Balcony and Seascape, 1929
gouache, watercolour and pencil
19 x 25 in
48.3 x 63.5 cm
48.3 x 63.5 cm
signed and dated
This was painted from the second storey of his parent's house at 5 Western Esplanade in Portslade, near Brighton; the row of houses are ‘built literally,’ he recalled, ‘on the...
This was painted from the second storey of his parent's house at 5 Western Esplanade in Portslade, near Brighton; the row of houses are ‘built literally,’ he recalled, ‘on the sea margin so that if the weather were at all rough, surf and spray broke on the seaward balconies ... at high tide literally like a ship in the sea ... one felt very much surrounded by water.' constructed in the 1920s as luxury summer houses, recent owners include Adele and Sir Paul McCartney. Between 1927 and 1932 Jones painted a number of views through the veranda windows, with two very closely related images from the same year now in the Tate Collection (N05128) and Kettle's Yard, University of Cambridge (DJ2) and a third from 1930 in the Towner (EASTG 2100). The seascape owes a debt to Turner, whose works he became inspired by on visits to the Tate Gallery with Kenneth Clark, though placement of the balcony as a comparative extreme foreground is very much in line with the compositional devices used by many of his contemporaries in the inter-war years, such as Ben and Winifred Nicholson, his friends from the 7&5 Society. This was painted in a particularly creative period of Jones' life, shortly after his move away from Capel-y-ffin, the artist's commune created by his early mentor Eric Gill, though before his first nervous breakdown of 1932. A sense of the otherworldly that is found in many of Jones' best works, with a lightness of touch and an evocation of atmosphere, without the narrative complexity found in many of his works. Nicolette Gray comments, 'The later Portslade paintings are almost always framed by the same partition in the foreground or at the side, and by the cast-iron supports which terminate at the top in outward moving curves ... These paintings are some of David Jones's most remarkable works. he reckoned that the sea was for him an important influence' (see 'The Paintings of David Jones', Hatfield and London, 1989, pp.31-2).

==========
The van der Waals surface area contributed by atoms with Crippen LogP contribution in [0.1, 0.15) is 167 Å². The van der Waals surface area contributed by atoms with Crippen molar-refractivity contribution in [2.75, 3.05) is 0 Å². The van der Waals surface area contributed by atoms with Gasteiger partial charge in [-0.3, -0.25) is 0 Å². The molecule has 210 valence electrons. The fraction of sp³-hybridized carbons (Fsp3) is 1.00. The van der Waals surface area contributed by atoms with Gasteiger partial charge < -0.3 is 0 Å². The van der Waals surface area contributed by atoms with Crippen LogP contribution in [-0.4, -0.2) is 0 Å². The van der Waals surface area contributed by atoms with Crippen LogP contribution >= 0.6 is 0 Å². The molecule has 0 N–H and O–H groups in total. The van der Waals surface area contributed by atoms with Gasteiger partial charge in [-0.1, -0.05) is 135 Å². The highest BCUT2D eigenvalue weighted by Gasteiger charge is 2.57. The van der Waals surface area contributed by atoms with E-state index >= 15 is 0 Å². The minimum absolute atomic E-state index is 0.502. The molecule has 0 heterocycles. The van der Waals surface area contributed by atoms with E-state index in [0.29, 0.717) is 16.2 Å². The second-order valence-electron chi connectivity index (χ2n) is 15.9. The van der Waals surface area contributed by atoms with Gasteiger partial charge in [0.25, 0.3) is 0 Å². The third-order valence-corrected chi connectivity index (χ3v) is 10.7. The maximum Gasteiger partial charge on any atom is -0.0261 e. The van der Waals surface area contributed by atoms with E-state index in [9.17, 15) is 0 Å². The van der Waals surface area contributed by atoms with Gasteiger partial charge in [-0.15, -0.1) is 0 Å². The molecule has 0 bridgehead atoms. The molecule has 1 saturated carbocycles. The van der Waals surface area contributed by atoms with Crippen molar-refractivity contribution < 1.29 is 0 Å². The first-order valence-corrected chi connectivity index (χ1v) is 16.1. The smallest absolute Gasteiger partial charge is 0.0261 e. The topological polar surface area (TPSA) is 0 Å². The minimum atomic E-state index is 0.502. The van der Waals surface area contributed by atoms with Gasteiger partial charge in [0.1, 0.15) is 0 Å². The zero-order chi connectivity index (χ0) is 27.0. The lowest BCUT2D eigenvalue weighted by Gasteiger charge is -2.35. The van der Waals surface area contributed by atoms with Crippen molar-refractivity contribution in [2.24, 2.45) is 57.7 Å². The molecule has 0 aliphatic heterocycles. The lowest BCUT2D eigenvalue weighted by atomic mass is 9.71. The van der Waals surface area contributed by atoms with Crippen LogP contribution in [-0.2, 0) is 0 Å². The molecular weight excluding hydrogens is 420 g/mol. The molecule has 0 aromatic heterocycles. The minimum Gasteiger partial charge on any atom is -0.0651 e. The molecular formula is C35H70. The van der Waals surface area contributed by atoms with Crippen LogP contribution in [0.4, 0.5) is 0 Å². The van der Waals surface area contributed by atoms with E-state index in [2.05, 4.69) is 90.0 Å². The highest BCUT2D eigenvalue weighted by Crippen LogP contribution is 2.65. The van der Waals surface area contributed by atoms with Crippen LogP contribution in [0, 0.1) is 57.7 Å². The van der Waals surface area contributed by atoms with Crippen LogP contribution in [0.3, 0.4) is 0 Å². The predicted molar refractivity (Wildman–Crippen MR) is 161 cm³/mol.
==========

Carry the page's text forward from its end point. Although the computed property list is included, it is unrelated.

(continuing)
ProvenanceHeffer Gallery, Cambridge, where purchased by the previous owner's grandmother
London, 2006, from where acquired by the present owner